High-fat but not sucrose intake is essential for induction of dyslipidemia and non-alcoholic steatohepatitis in guinea pigs

Research output: Contribution to journalJournal article – Annual report year: 2016Researchpeer-review



  • Author: Ipsen, David Højland

    University of Copenhagen, Denmark

  • Author: Tveden-Nyborg, Pernille

    University of Copenhagen, Denmark

  • Author: Rolin, Bidda

  • Author: Rakipovski, Günaj

    Novo Nordisk A/S, Denmark

  • Author: Beck, Maria

    University of Copenhagen, Denmark

  • Author: Mortensen, Line Winther

    University of Copenhagen, Denmark

  • Author: Færk, Lasse

    University of Copenhagen, Denmark

  • Author: Heegaard, Peter M. H.

    Section for Immunology and Vaccinology, National Veterinary Institute, Technical University of Denmark, Kemitorvet, 2800, Kgs. Lyngby, Denmark

  • Author: Møller, Peter

    University of Copenhagen, Denmark

  • Author: Lykkesfeldt, Jens

    University of Copenhagen, Denmark

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Background Non-alcoholic fatty liver disease (NAFLD) and dyslipidemia are closely related. Diet plays an important role in the progression of these diseases, but the role of specific dietary components is not completely understood. Therefore, we investigated the role of dietary sucrose and fat/cholesterol on the development of dyslipidemia and NAFLD. Methods Seventy female guinea pigs were block-randomized (based on weight) into five groups and fed a normal chow diet (control: 4 % fat), a very high-sucrose diet (vHS: 4 % fat, 25 % sucrose), a high-fat diet (HF: 20 % fat, 0.35 % cholesterol), a high-fat/high-sucrose diet (HFHS: 20 % fat, 15 % sucrose, 0.35 % cholesterol) or a high-fat/very high-sucrose diet (HFvHS: 20 % fat, 25 % sucrose, 0.35 % cholesterol) for 16 and 25 weeks. Results All three high-fat diets induced dyslipidemia with increased concentrations of plasma cholesterol (p < 0.0001), LDL-C (p < 0.0001) and VLDL-C (p < 0.05) compared to control and vHS. Contrary to this, plasma triglycerides were increased in control and vHS compared to high-fat fed animals (p < 0.01), while circulating levels of free fatty acids were even between groups. Histological evaluation of liver sections revealed non-alcoholic steatohepatitis (NASH) with progressive inflammation and bridging fibrosis in high-fat fed animals. Accordingly, hepatic triglycerides (p < 0.05) and cholesterol (p < 0.0001) was increased alongside elevated levels of alanine and aspartate aminotransferase (p < 0.01) compared to control and vHS. Conclusion Collectively, our results suggest that intake of fat and cholesterol, but not sucrose, are the main factors driving the development and progression of dyslipidemia and NAFLD/NASH.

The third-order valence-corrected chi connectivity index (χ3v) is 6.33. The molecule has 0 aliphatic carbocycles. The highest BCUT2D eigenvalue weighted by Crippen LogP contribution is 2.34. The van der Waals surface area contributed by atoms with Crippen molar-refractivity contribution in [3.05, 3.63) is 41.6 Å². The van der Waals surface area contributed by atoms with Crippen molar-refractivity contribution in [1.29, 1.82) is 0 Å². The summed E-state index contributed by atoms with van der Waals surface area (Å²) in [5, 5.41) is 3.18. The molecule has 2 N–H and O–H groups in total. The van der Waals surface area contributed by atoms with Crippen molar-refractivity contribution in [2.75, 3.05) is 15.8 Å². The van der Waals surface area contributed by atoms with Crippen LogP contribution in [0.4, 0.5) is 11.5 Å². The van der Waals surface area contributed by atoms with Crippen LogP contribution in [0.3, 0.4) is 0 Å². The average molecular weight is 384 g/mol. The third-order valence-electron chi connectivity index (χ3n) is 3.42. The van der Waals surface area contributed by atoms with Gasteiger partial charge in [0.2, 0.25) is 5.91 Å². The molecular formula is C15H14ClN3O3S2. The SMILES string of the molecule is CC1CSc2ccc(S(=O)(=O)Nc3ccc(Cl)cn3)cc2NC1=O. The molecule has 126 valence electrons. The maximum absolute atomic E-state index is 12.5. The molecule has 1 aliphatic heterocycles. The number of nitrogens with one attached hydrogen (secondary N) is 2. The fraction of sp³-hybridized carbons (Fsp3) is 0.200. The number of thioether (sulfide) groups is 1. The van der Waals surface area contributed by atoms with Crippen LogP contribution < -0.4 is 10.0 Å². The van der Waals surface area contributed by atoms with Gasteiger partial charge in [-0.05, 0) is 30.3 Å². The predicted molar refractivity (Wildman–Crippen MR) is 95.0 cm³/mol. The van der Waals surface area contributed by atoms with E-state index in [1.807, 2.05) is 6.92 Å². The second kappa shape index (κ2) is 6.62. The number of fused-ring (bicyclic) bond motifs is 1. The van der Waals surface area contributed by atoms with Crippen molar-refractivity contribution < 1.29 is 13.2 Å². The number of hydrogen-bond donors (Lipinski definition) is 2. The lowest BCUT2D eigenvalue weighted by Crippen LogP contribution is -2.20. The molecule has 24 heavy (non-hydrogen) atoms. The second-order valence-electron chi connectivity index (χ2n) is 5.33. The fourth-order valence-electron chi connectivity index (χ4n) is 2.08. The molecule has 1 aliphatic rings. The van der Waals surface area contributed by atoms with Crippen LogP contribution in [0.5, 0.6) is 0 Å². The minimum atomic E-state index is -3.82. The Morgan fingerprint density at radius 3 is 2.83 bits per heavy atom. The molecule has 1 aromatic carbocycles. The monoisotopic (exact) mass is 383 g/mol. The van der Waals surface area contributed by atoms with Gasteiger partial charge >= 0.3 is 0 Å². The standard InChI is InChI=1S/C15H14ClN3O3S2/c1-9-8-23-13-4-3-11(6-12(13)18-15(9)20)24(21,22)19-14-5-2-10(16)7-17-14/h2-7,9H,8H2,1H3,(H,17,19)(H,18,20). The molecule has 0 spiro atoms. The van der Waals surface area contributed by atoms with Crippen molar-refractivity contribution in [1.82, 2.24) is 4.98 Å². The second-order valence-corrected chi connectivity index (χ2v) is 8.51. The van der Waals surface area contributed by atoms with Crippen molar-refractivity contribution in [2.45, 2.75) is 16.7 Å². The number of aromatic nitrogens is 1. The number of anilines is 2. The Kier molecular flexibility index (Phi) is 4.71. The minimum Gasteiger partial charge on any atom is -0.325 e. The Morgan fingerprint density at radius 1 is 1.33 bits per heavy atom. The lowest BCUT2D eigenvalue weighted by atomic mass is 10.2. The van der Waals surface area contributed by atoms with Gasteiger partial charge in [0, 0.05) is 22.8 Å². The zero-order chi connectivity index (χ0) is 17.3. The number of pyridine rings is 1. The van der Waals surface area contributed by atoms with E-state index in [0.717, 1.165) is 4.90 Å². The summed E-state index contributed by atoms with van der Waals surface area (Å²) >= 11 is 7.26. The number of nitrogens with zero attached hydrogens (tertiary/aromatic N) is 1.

Original languageEnglish
Article number51
JournalAnnals of Nutrition and Metabolism
Number of pages10
Publication statusPublished - 2016
CitationsWeb of Science® Times Cited: No match on DOI

    Research areas

  • Cholesterol, Dyslipidemia, Guinea pigs, High-fat diet, Non-alcoholic fatty liver disease, Non-alcoholic steatohepatitis, Sucrose

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